Antarctic ozone hole healing up

Amid a deluge of frankly disturbing and depressing climate-related news, it’s a welcome relief to be able to report a environment-related success story, but that’s what we have for you here, with scientists saying in the last few days that the hole in the ozone layer is getting smaller. According to the journal Science, the hole, which has been causing concern for 30 years, is now showing significant signs of healing, and it’s all thanks to collective action taken by humankind to address the pollutants that were creating the problem.

The ozone layer is a thin part of Earth’s stratosphere that protects us from deadly ultraviolet radiation emitted by the sun. Ozone exists only in tiny quantities (if all of it was compressed to ground-level pressures, the entire layer would only be 3mm thick), but without it, life as we know it would not be possible on Earth—there would be no animals or plants at all.

It was a major concern then, when scientists discovered that chemicals called chlorofluorocarbons (CFCs)—which, until recently, were common in fridges, aerosol spray cans, foams and other popular commodities—were punching a great big hole in this fragile ozone layer. This problem was highlighted as far back as 1974 (ultimately earning the international team involved the Nobel Prize for Chemistry), but the world only started to seriously worry about it in 1985, when a massive seasonal ozone ‘hole’ began appearing over Antarctica. Here, between 10 and 25 kilometres above the ground, atmospheric conditions make the chlorine particularly destructive for the ozone.

Prior to The Montreal Protocol, aerosols were full of CFCs.
Prior to The Montreal Protocol, aerosols were full of CFCs.

Shocked into action, politicians from around the world pulled together and reacted in a rare display of unity. An international treaty called The Montreal Protocol on Substances that Deplete the Ozone Layer was passed in 1987, and came into effect at the beginning of 1989, phasing out the production of ozone-depleting substances. In 1991, the Multilateral Fund for the Implementation of the Montreal Protocol was created, to help developing nations to meet their commitments.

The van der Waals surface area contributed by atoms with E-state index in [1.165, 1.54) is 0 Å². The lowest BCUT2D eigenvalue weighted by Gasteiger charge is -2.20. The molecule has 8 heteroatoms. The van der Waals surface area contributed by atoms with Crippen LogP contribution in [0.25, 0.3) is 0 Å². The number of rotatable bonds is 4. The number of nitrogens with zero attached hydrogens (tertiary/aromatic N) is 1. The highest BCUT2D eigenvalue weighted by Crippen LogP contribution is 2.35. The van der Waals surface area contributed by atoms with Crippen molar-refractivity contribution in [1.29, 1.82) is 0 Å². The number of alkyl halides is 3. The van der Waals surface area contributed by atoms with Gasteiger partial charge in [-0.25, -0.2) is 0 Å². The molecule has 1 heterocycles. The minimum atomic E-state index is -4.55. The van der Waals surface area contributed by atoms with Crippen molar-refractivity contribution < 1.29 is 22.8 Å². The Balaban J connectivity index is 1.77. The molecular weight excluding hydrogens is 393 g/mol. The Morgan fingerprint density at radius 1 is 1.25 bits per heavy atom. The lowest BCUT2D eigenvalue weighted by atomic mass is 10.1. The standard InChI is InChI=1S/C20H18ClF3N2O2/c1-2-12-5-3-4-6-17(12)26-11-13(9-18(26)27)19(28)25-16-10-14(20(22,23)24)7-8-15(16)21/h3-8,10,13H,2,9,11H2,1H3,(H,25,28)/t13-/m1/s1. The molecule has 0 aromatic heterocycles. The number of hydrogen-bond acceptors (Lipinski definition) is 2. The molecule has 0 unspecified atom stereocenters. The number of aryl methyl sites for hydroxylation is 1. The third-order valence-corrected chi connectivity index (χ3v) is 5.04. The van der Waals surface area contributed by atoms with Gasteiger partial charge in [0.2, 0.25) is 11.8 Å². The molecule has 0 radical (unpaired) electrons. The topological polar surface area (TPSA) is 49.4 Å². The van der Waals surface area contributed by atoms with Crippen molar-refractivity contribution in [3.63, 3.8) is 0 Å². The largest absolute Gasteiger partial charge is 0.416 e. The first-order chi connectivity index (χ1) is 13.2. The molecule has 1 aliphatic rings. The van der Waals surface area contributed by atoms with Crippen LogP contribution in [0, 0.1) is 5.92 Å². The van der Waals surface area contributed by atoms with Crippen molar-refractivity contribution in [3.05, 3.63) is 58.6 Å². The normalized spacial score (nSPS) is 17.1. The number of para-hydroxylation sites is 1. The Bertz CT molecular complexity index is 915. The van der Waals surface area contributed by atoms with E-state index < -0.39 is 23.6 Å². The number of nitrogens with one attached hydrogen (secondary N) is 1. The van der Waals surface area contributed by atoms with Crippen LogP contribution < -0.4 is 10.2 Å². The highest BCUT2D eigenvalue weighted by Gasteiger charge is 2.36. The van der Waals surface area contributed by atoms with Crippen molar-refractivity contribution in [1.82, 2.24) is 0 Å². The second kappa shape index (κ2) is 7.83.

And now, nearly three decades later, the results are now becoming evident. Scientists from the Massachusetts Institute of Technology (MIT) have just confirmed that the hole in the ozone layer above Antarctica has shrunk by around 4 million square kilometres since the worldwide boycott of CFCs was introduced, and experts estimate that it could be completely and permanently closed by 2050, provided the international community keeps up its vigilance.

The news is particularly relieving, coming just a year after the hole reached its largest ever extent, a result that shocked experts until they realised the temporary spike had been caused by an erupting volcano spewing out clouds of sulfur dioxide, which also destroys the ozone.

‘If you use the medical analogy, first the patient was getting worse and worse, and then the patient is stabilized, and now, the really encouraging thing, is that the patient is really starting to get better,’ commented MIT atmospheric scientist Susan Solomon, former co-chair of the United Nations’ Intergovernmental Panel on Climate Change and lead author of the study.

‘This is a reminder that when the world gets together, we really can solve environmental problems,’ Solomon continued. ‘I think we should all congratulate ourselves on a job well done.’